Report: Lawsuit filed against Comcast in CSN Houston bankruptcy case
A trustee overseeing the settlement of claims made by Houston Regional Sports Network, a parent company for a partnership between the Houston Astros, Houston Rockets and defunct TV network Comcast Sports Net Houston, filed a lawsuit against Comcast Corporation estimated to be in the hundreds of millions of dollars.
"The lawsuit seeks actual damages, punitive damages and attorneys’ fees associated with the network’s collapse from defendants, including Comcast, seven of its subsidiaries, including NBC Universal Media," a Houston Chronicle report said Thursday.
Comcast is accused of conspiring to "financially cripple CSN Houston so that it would have no choice but to sell itself to Comcast,” the report said.
More, from the Chronicle:
The Astros and Rockets sold 22.5 percent of the company to Comcast in 2010, and Comcast issued a $100 million secured loan for operating expenses when the network launched in the fall of 2012. But with Comcast unable to arrange carriage agreements with DirecTV, Dish Network, AT&T U-verse and others, and with the Astros threatening to bolt because of unpaid rights fees, several Comcast subsidiaries filed to put the network into involuntary bankruptcy in September 2013.
The suit accuses Comcast and NBC Universal and the individual defendants of “intentionally and willfully (failing) to negotiate and obtain the best possible carriage rates” for CSN Houston, It also accuses Comcast and its officers of dishonest dealings by stating repeatedly that Comcast would buy the network out of bankruptcy and then deciding in March 2014, based on information that network officials say was improperly obtained, that it would not do so.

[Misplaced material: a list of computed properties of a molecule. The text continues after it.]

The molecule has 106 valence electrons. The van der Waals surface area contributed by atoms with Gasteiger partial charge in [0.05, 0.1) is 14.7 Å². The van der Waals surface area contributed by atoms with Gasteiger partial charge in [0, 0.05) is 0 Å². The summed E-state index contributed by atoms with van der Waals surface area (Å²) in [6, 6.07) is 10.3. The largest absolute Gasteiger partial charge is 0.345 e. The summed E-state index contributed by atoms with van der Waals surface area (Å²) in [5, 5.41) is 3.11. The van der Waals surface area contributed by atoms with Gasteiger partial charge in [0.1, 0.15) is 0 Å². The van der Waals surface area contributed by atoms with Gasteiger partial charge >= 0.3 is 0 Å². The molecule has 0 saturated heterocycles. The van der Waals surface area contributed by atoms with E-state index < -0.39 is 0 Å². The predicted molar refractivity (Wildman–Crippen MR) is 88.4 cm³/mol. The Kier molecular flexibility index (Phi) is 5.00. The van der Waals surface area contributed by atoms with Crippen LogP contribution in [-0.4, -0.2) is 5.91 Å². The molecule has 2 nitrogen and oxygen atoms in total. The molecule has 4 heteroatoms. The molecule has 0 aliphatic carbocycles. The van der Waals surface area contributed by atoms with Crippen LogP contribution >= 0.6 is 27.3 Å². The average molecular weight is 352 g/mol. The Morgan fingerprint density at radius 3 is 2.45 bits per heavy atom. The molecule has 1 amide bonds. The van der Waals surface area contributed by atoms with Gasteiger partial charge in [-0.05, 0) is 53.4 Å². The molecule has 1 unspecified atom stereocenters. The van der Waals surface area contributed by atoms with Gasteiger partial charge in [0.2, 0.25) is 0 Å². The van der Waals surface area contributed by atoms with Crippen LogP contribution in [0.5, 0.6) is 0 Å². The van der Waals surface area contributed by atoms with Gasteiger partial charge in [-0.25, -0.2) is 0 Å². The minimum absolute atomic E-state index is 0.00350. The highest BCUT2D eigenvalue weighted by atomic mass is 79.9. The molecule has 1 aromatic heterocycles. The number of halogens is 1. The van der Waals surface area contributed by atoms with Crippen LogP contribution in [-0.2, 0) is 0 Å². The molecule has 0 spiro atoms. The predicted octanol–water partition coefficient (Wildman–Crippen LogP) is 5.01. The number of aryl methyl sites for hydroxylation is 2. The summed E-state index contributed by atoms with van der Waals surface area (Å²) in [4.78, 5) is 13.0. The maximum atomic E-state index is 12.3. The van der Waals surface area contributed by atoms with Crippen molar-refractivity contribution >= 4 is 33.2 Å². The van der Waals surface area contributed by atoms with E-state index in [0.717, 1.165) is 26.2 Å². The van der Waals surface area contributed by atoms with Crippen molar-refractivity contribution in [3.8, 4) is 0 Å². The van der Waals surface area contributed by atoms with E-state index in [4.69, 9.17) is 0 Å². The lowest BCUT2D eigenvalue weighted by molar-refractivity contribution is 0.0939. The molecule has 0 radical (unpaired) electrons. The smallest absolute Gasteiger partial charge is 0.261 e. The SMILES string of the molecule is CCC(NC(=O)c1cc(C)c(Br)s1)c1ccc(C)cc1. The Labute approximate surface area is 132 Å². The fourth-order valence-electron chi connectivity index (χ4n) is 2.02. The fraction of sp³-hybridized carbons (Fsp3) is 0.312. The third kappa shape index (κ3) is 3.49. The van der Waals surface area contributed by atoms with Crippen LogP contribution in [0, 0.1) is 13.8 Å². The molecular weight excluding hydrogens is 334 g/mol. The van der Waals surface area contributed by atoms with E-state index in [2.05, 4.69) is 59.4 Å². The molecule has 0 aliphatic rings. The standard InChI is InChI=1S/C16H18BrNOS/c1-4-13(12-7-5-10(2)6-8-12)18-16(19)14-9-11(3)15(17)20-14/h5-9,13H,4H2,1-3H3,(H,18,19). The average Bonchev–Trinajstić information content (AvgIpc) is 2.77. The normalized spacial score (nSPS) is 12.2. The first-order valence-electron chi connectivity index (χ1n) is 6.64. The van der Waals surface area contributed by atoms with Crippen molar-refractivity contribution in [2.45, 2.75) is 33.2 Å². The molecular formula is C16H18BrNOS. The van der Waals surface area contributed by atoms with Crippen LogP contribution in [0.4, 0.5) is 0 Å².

The regional sports network, which was slated to air both Rockets and Astros games, was dissolved in 2014 after it failed to attain subscriber agreements from providers like AT&T U-Verse and DirecTV, rendering the network unviewable by many in the Houston area.
In 2013, affiliates of Comcast Corporation filed an involuntary bankruptcy petition against CSN Houston. The action surprised the Astros, who held a 46% interest in the network at the time.
The teams lost $550 million in equity in the sports channel, which had been valued at $700 million in 2010, the Houston Chronicle reported. The network was sold to DirecTV in 2014 for $1,000.
“The Houston Astros support this filing on behalf of the Bankruptcy Estate. The filing is consistent with the position the Astros organization has maintained before, during and following the bankruptcy process. We appreciate the effort Mark and his team are investing on our behalf," Astros' general counsel Giles Kibbe said in a statement.
Neither Comcast nor the plaintiffs responded to the Chronicle for comment.
- Will Green